reply to this | link to this | view in chronology ]

                    • identicon
                      Anonymous Coward, 4 Oct 2017 @ 6:58am

                      Re:

                      I do not think what you describe is a dmz

                      reply to this | link to this | view in chronology ]

                      • icon
                        Aaron Walkhouse (profile), 4 Oct 2017 @ 7:01pm

                        https://en.wikipedia.org/wiki/DMZ_%28computing%29

                        There are more than one type. ‌ This simply moves the LAN
                        from the inside, NAT zone to the DMZ which is still firewalled
                        but has full internet access with public addresses. ‌ It is very
                        useful when everyone uses P2P or has a lot of traffic.

                        That makes it a simplified type of single-firewall DMZ with
                        the whole LAN included and your PC is both gateway/router
                        and firewall. ‌ It also is much easier to manage, being a
                        single zone. ‌‌

                        If you want to add a zone of users behind NAT you can add
                        another router and plug it's WAN port into the hub you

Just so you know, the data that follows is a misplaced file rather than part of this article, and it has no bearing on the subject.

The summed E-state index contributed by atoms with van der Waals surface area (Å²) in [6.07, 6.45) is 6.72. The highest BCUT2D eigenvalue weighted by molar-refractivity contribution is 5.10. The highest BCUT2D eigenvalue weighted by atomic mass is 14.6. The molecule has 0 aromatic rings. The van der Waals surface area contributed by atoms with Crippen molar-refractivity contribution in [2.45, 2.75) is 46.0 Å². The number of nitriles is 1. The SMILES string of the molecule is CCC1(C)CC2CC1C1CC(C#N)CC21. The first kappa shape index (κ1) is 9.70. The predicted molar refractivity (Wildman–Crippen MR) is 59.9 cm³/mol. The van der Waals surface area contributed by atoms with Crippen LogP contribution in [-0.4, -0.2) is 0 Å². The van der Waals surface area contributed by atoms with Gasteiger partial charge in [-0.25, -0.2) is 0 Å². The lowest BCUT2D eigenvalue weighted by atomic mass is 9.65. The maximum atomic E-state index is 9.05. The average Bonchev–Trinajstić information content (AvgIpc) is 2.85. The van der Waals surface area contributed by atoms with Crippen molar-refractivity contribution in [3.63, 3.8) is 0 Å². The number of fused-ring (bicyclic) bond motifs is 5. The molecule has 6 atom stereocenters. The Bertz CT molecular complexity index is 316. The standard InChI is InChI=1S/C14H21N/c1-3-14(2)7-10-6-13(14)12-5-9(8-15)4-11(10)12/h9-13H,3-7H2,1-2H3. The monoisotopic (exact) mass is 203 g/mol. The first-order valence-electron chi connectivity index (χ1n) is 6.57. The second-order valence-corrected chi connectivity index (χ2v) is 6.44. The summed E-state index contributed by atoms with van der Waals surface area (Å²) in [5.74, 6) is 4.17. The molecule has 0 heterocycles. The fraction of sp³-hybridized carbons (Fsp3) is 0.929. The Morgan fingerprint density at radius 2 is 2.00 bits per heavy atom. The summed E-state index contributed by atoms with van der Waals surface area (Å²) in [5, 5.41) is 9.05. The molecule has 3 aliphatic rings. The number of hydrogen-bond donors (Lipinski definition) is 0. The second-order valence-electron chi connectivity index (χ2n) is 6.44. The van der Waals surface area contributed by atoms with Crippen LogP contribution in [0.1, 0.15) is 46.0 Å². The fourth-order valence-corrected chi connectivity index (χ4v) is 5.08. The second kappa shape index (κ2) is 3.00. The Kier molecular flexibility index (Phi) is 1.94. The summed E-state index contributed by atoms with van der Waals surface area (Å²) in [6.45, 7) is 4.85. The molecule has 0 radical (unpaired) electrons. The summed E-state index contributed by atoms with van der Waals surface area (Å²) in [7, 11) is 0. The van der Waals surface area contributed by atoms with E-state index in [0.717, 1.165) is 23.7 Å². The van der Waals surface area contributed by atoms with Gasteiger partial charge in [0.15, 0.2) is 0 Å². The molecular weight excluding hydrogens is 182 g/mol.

built your DMZ around, resulting in a single-firewall DMZ
                        with two zones. ‌ By activating the second router's firewall
                        you get a typical double-firewall DMZ. ‌‌ I would use the
                        second zone only for light users and simple devices because
                        such routers can't handle heavy traffic

                        reply to this | link to this | view in chronology ]

  • identicon
    Anonymous Coward, 29 Sep 2017 @ 7:12am

    waaaaaaa

    Every week the same thing: 'big bad ISP/Telco's are unfair with their stupid data caps and non-competition...waaaaaa'

    We consumers get what we settle for. Instead of biting each other's ankles like crabs in a bucket, we could unite and demand that one ISP at a time stop stealing from us, but NOOOOO. "That's too hard, that's impossible, that's unrealistic." So we settle, and pay increasingly higher ISP bills, while the ISPs sell our personal data (browsing and purchasing stats).